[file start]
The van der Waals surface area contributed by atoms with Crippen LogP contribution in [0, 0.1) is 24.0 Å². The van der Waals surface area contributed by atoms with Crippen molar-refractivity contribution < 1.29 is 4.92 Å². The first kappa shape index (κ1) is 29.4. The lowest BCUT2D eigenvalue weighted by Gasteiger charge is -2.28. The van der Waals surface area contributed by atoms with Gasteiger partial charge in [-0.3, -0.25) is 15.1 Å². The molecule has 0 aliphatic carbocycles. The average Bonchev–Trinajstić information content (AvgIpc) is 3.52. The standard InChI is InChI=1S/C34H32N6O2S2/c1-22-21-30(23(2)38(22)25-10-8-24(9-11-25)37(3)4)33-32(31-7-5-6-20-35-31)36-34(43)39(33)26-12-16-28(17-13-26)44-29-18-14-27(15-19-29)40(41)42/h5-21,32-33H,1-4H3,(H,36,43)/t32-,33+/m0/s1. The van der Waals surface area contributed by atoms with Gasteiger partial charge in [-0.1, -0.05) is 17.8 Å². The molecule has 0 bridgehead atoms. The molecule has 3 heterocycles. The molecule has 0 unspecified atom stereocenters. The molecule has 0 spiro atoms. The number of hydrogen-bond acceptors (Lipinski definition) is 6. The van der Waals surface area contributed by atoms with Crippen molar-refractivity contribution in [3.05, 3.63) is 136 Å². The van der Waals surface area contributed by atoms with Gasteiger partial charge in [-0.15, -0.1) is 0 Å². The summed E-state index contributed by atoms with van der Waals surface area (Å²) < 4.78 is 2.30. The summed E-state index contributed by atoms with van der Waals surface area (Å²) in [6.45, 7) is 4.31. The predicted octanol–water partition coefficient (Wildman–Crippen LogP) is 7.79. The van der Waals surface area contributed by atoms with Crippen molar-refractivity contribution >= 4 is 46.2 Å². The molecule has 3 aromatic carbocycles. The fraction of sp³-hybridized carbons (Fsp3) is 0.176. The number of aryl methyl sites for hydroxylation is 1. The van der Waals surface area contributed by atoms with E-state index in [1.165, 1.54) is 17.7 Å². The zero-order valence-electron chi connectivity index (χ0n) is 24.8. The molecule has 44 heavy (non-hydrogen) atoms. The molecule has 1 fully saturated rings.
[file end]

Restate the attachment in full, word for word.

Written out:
The van der Waals surface area contributed by atoms with Crippen LogP contribution in [0, 0.1) is 24.0 Å². The van der Waals surface area contributed by atoms with Crippen molar-refractivity contribution < 1.29 is 4.92 Å². The first kappa shape index (κ1) is 29.4. The lowest BCUT2D eigenvalue weighted by Gasteiger charge is -2.28. The van der Waals surface area contributed by atoms with Gasteiger partial charge in [-0.3, -0.25) is 15.1 Å². The molecule has 0 aliphatic carbocycles. The average Bonchev–Trinajstić information content (AvgIpc) is 3.52. The standard InChI is InChI=1S/C34H32N6O2S2/c1-22-21-30(23(2)38(22)25-10-8-24(9-11-25)37(3)4)33-32(31-7-5-6-20-35-31)36-34(43)39(33)26-12-16-28(17-13-26)44-29-18-14-27(15-19-29)40(41)42/h5-21,32-33H,1-4H3,(H,36,43)/t32-,33+/m0/s1. The van der Waals surface area contributed by atoms with Gasteiger partial charge in [-0.1, -0.05) is 17.8 Å². The molecule has 0 bridgehead atoms. The molecule has 3 heterocycles. The molecule has 0 unspecified atom stereocenters. The molecule has 0 spiro atoms. The number of hydrogen-bond acceptors (Lipinski definition) is 6. The van der Waals surface area contributed by atoms with Crippen molar-refractivity contribution in [3.05, 3.63) is 136 Å². The van der Waals surface area contributed by atoms with Gasteiger partial charge in [-0.15, -0.1) is 0 Å². The summed E-state index contributed by atoms with van der Waals surface area (Å²) < 4.78 is 2.30. The summed E-state index contributed by atoms with van der Waals surface area (Å²) in [6.45, 7) is 4.31. The predicted octanol–water partition coefficient (Wildman–Crippen LogP) is 7.79. The van der Waals surface area contributed by atoms with Crippen molar-refractivity contribution >= 4 is 46.2 Å². The molecule has 3 aromatic carbocycles. The fraction of sp³-hybridized carbons (Fsp3) is 0.176. The number of aryl methyl sites for hydroxylation is 1. The van der Waals surface area contributed by atoms with E-state index in [1.165, 1.54) is 17.7 Å². The zero-order valence-electron chi connectivity index (χ0n) is 24.8. The molecule has 44 heavy (non-hydrogen) atoms. The molecule has 1 fully saturated rings.